As for the Dubai market, we believe that it is still struggling under the pressure of the negative changes happening in the emirate.  Many large projects have been cancelled; counter emigration has stopped; in addition to the weakness of the financial solvency of the emirate- not to mention the big companies there which are suffering from the same problem. Nevertheless, Dubai is making fast and intensive efforts to address the complications of the financial crisis and to limit its consequences.  We expect these efforts to be successful, and to yield positive results by the beginning of 2010.

There is no doubt that one of the most important challenges in front of the Arab Gulf States - from our point of view - is the building of the Gulf citizen, in such a way as to make him/her a real development agent, and an important added-value to the national economy.  This is a major cause of concern for us at the moment, as more than half the life spans of the oil wells which have been active for more than seven decades now, have come to an end.  Time is running out, and any true alternative to the oil resources of the Gulf States has yet to be found.  Decision makers must take this into account.   And, as previously mentioned, a serious and productive Gulf citizen will be the most important future asset, if properly prepared to face the upcoming challenges.

There might be a glimmer of hope and an example to follow in the Oman model, as far as human resources management is concerned. The Omani citizen occupies all the different administrative and professional positions, from the lowest positions in the different employment hierarchies to the top ones. The "Omanization" experience, which means replacing foreign workers with Omani workers, has proven to be a huge success by all standards. The Omani citizen, whether male or female, performs the duties of  his job very well, no matter how small or downgraded it might be in the eyes of some. The reason behind the success of the "Omanization" experience is the determination and firmness of the political leadership of the Sultanate in dealing seriously with various challenges. One such challenge is the necessity of preparing the Omani citizens for the possibility of oil wells drying up, so that they may carry out their responsibilities in pursuing the developmental project, once all or some of the foreign workforce leave the country for whatever reason.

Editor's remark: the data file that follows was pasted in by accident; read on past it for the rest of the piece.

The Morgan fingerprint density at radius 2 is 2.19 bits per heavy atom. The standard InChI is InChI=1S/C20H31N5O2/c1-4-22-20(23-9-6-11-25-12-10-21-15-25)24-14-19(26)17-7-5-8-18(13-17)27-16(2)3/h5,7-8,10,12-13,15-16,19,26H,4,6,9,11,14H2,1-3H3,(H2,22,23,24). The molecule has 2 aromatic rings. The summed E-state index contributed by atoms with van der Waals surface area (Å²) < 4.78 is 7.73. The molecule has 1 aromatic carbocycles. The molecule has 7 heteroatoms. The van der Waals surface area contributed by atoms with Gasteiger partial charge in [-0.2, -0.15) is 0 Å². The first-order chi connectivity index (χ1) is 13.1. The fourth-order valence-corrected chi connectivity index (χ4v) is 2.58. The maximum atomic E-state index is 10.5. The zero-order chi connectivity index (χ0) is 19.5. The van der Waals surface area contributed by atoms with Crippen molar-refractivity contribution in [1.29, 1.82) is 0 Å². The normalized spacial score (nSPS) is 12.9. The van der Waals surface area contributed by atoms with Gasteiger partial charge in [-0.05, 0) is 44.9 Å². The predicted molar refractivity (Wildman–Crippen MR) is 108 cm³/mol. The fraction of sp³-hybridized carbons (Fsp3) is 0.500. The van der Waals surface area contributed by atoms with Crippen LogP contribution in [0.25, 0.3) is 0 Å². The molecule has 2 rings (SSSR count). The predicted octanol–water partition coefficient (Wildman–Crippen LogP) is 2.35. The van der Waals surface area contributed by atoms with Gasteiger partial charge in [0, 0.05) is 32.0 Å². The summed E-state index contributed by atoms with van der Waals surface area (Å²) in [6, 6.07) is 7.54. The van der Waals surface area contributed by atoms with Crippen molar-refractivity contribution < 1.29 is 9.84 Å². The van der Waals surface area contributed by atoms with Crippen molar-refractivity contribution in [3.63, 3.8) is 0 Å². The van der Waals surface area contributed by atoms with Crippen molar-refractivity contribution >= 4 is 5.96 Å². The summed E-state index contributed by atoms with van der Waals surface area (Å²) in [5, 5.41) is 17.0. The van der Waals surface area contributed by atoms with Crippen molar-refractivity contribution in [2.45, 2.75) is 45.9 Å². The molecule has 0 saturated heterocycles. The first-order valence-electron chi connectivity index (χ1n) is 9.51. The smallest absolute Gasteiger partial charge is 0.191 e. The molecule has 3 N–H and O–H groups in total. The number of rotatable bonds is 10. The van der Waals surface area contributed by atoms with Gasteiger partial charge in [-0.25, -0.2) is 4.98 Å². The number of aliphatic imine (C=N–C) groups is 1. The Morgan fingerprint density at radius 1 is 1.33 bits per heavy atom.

In contrast to the bright and successful Omani model, we find a dim picture in some Gulf countries including Kuwait, UAE and maybe Qatar too.  The individual in these countries is still complacent and spoilt to a large extent, falling back on a revenue economy, and on receiving a huge salary without making much effort.  This condition applies to a large number of citizens, but undoubtedly it does not apply to everyone.  There are positive people in such an unsatisfactory environment, who work hard day and night to plant the seeds of fruitful national work.  There is no doubt that these positive citizens need to be taken care of and to receive encouragement from the governments of their countries, in order to generalize the productive and positive model in such countries, and to reduce dependency and lack of a positive orientation in order  to meet the challenges of the future.